By Rich Bockmann
About a year after it floated a plan to convert an underused building on its Jamaica Hills campus into supportive housing, Queens Hospital Center is now considering tearing down the T Building, though a group of preservationists wants to see the historic structure stay.
The hospital’s plan last year to lease the 76-year-old former tuberculosis ward was met with sharp rebuke from neighborhood residents and community leaders, who feared the building’s tenants — people with low incomes, chronic conditions, mental disabilities and those living with HIV/AIDS — would be too close for comfort to nearby schools.
Queens Hospital eventually dropped the plan and now is looking at a number of options for the building — which is currently being used as a back office — including demolition.
The Queens Preservation Council, however, is up in arms over the prospect of losing the building designed by John Russell Pope, architect of Washington, D.C.’s Jefferson Memorial and the National Gallery of Art.
“Not only is this handsome building an outstanding work by a master architect, but its history embodies our city’s and our country’s response to urgent public health care needs during the Great Depression,” preservation chairman Mitchell Grubler wrote.
When it opened in 1937, the Triboro Hospital for Tuberculosis, as it was known then, was a leader in the fight against the “white plague,” which had infected an estimated 4,000 people and claimed the lives of nearly 550 people in Queens the year before.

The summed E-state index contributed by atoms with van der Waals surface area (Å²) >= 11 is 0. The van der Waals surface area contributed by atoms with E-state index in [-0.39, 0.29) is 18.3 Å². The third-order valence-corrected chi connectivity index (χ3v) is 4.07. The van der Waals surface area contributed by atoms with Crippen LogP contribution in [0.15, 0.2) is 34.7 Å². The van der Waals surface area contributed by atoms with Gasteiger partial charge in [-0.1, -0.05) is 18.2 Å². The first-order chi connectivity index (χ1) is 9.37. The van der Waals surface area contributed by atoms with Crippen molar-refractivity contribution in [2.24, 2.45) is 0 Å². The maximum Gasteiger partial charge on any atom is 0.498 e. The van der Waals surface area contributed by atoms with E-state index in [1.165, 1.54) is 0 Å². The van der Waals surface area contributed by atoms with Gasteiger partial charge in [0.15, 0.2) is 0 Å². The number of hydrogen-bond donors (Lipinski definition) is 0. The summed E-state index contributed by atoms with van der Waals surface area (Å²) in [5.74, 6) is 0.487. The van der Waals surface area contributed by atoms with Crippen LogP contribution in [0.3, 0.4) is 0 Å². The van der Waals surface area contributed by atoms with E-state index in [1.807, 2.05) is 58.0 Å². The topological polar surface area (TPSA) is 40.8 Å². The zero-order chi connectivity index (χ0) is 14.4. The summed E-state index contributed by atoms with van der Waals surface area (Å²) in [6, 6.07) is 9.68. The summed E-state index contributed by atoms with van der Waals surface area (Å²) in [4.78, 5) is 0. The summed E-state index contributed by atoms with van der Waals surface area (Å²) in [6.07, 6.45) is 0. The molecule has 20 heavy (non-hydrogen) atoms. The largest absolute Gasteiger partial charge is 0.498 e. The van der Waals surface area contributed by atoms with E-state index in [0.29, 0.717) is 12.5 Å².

The 10-story, Art Moderne-style building faces south with large windows and open balconies designed to afford patients the maximum amount of fresh air and sunlight, Grubler said.
When the state razed four other buildings that were considered eligible for the National Register of Historic Places in 1998, it included a binding covenant to preserve the T Building, and Grubler said the preservation council is now mounting a campaign to have it protected.
Richard Hellenbrecht, president of the Queens Civic Congress, said he has heard both sides of the argument and said each has a valid point.
“It’s impressive architecturally. It’s got a lot of detail that would be nice to preserve, but it’s got structural problems that would be expensive if they had to be repaired,” he said. “I’m on the fence myself. I don’t know if it’s best to demolish it or to save it.”
Reach reporter Rich Bockmann by e-mail at email@example.com or by phone at 718-260-4574.